View the trailer here: https://youtu.be/eqXZq-rKfew.
Ghost Brothers Back on Destination America
Looking for new episodes from a paranormal series? Tune in to Destination America at 10 PM EST for new episodes of Ghost Brothers. Season 1 premiered on DA in 2016. Ratings were strong; therefore, it relocated to TLC (formerly known as The Learning Channel). However, it quickly returned to DA. The show follows three friends as they explore haunted locations. Season 1 locations were the typical over-exposed ones nearly every show explores. Unfortunately, Season 2 offers the same. Most of the locations are the ones from Ghost Adventurers. This is disappointing.
But it is summertime and the paranormal show offerings are slim. Check your local cable listings for Destination America. It is only available in certain markets. Certain episodes are also available by streaming directly from DA. Destination America has not committed to a third season. If you enjoy the show, start binging.
The Dead Files Confront a Skin-Walker
Spoiler Alert: This article contains elements from the episode.
The season 8, episode 5 of The Dead Files saw Amy Allan confronting a skin-walker. Skin-walkers come from the Navajo Indian culture. They are shapeshifters who disguise themselves as animals. The difference in this episode is that this skin-walker takes on the image of a known person, either dead or alive, so that the person encountering the skin-walker will feel relieved. Boy, were they wrong.
The Navajo Nation is centered on Utah, Colorado, Arizona, and New Mexico. Their culture is rich with folktales. According to NavajoLegends.org, the skin-walker is a medicine man or witch who has turned evil. These walkers shapeshift into 4-legged animals; “The term yee naaldooshii literally translates to ‘with it, he goes on all fours.’” This was not the paranormal problem at this location, Indiana.
Amy never addresses if this skin-walker is tied with Native American lore. Her description showed a spider-like creature that drained the souls from a person who died on or near the property. Amy spoke of a car accident that occurred between the 2 houses in 1979 where a 16-year-old boy died. Amy claims that the skin-walker stole this boy’s soul. However, it collects souls, many souls. This specific creature is extremely old and has always existed (as opposed to being born human). In addition to stealing souls, this creature borrows images of living people to trick the living. The concern is for the elderly patriarch of the family.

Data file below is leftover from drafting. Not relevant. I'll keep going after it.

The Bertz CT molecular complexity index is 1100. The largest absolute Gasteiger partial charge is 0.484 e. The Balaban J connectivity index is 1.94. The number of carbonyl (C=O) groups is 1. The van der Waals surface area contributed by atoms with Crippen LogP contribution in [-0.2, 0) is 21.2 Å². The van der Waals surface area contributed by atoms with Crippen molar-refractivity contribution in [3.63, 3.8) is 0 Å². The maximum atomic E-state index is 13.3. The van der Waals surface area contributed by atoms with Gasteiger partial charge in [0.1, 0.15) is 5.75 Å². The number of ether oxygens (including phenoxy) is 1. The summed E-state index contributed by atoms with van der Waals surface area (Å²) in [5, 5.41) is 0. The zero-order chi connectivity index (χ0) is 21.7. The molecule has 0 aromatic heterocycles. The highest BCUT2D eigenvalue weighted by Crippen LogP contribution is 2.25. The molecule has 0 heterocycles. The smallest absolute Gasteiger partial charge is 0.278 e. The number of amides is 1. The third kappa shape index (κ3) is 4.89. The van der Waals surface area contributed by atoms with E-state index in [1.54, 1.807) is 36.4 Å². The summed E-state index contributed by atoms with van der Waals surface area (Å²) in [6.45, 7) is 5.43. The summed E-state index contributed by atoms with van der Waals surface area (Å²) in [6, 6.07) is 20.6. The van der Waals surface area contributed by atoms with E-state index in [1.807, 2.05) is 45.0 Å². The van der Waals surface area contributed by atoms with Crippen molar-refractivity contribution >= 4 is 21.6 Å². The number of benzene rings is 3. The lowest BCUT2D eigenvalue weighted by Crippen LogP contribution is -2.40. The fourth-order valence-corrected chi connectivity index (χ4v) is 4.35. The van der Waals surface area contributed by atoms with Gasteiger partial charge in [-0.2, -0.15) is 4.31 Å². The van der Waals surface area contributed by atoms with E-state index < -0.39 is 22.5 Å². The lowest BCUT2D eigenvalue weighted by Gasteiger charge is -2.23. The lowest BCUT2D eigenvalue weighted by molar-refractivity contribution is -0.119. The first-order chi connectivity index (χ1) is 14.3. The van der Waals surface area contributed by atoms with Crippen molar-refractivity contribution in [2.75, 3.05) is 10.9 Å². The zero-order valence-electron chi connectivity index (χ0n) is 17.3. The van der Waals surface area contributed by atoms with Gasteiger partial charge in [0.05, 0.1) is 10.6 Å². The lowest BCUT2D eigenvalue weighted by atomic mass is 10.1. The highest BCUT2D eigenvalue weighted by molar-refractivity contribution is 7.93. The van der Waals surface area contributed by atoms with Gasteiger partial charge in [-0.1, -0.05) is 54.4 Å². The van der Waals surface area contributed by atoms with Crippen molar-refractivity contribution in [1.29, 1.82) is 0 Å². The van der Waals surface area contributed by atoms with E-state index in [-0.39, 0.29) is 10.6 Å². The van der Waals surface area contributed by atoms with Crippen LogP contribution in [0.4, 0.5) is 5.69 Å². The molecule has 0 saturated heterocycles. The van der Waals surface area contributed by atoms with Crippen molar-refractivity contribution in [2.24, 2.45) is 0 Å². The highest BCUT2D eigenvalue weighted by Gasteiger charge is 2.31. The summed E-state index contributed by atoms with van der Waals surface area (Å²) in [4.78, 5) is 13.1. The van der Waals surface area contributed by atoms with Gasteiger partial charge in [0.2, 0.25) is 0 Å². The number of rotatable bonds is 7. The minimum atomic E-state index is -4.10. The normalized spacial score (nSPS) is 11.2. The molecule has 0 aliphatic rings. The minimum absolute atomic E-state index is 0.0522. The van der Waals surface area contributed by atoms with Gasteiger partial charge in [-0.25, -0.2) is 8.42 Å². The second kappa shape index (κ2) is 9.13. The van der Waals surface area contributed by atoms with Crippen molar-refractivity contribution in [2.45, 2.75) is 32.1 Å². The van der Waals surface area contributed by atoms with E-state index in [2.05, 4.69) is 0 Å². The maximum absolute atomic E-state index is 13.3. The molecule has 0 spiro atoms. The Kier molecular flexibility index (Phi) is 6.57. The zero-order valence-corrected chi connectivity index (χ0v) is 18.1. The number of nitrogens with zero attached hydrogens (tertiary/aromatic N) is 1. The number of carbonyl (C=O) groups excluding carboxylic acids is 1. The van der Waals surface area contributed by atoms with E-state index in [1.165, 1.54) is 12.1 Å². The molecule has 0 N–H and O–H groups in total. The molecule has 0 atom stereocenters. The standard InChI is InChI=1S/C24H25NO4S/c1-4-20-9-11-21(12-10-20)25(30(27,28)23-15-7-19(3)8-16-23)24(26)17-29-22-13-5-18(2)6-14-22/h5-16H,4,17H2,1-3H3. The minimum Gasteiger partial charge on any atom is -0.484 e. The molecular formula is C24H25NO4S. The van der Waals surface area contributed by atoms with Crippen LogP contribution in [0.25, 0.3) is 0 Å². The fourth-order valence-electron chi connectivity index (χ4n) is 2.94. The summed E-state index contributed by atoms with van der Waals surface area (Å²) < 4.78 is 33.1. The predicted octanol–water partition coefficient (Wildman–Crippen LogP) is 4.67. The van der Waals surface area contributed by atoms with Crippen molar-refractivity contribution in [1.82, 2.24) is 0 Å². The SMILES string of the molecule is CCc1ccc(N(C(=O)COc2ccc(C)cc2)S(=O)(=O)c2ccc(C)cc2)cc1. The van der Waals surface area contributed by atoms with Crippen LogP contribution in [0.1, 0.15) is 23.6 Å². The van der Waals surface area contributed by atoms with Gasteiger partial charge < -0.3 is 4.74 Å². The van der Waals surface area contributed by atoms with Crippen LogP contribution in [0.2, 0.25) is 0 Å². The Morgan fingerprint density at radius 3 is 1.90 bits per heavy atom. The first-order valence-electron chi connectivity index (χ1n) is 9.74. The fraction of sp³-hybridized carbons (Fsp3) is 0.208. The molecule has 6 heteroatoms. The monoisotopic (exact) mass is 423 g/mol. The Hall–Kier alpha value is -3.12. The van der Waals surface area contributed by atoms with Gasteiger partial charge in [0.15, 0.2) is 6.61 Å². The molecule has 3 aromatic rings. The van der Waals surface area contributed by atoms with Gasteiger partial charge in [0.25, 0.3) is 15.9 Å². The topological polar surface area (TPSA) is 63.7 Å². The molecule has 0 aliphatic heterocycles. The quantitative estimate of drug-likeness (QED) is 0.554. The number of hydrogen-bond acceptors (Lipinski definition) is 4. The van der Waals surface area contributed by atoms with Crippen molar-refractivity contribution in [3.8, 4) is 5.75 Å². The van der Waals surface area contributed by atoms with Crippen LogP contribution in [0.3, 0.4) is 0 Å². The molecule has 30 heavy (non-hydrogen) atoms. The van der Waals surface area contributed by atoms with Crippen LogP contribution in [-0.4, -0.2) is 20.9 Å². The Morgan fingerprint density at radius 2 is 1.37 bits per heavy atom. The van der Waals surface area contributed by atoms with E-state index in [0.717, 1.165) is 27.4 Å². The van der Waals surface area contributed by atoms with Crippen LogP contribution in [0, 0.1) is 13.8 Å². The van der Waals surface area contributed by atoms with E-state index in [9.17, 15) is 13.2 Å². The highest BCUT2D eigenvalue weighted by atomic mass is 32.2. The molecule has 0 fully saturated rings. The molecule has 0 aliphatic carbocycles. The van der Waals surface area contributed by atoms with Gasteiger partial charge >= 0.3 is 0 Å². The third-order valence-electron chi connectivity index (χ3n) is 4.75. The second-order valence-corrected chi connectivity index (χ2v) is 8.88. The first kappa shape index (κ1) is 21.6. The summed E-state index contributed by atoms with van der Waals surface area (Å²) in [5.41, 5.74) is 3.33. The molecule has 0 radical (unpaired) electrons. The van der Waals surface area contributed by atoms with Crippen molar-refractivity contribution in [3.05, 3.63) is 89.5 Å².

One of the short-term solutions Amy suggests is for the family to contact a shaman. Dictionary.com defines a “shaman” as “a person who acts as an intermediary between the natural and supernatural worlds, using magic to cure illness, foretell the future, control spiritual forces, etc.” As with many other families on The Dead Files, this family was still searching for one when the episode debuted. Maybe the production company should employ a shaman, and I happen to know one who would be fantastic and a huge help. Just a thought!
Don’t Feed the Buell
According to the Urban Dictionary, the saying “Don’t feed the bears” is a cautionary statement made to E.R. doctors who may over-prescribe narcotics. “Hey, doc, don’t feed the bears” means don’t prescribe the meds or even handout the meds because the bears get hungry and will return for more.
An earlier metaphor using the same words directed people to not feed the bears (in this case people without money to pay for food) because they will remain lazy and not seek employment.
Although the meanings have evolved, the message is clear: Do Not Feed. Alternately, feed at own risk. Over the past week, my social media feed has quite a few references to Ryan Buell. After reading the posts, all I could think was: Please people. If you’re really a fan, stop feeding him. Do. Not. Feed. The. Buell.
Ryan D. Buell erupted on the paranormal scene while a college student. He founded the Paranormal Research Society (PRS) at Pennsylvania State University, a.k.a. PennState). The group garnered media attention and his popular paranormal TV show Paranormal State debuted in 2007. The show lasted 6 seasons, ending in 2011. Ryan enjoyed great status as a young Catholic man seeking answers from the paranormal world. He made connections with psychic Chip Coffey and paranormal investigator and demonologist Lorraine Warren. By all appearances he was setting up himself for a lucrative career in the paranormal field post graduation. However, his life took a turn. He didn’t graduate. Instead, he lost sight of himself and the road he was to follow.
The popular show ended in 2011. He quickly began to profit by selling DVDs of the show, books, and the like. Sadly, a lot of the items were paid for but not being shipped. This began to concern his fans. Shortly after, Buell announced he was battling pancreatic cancer.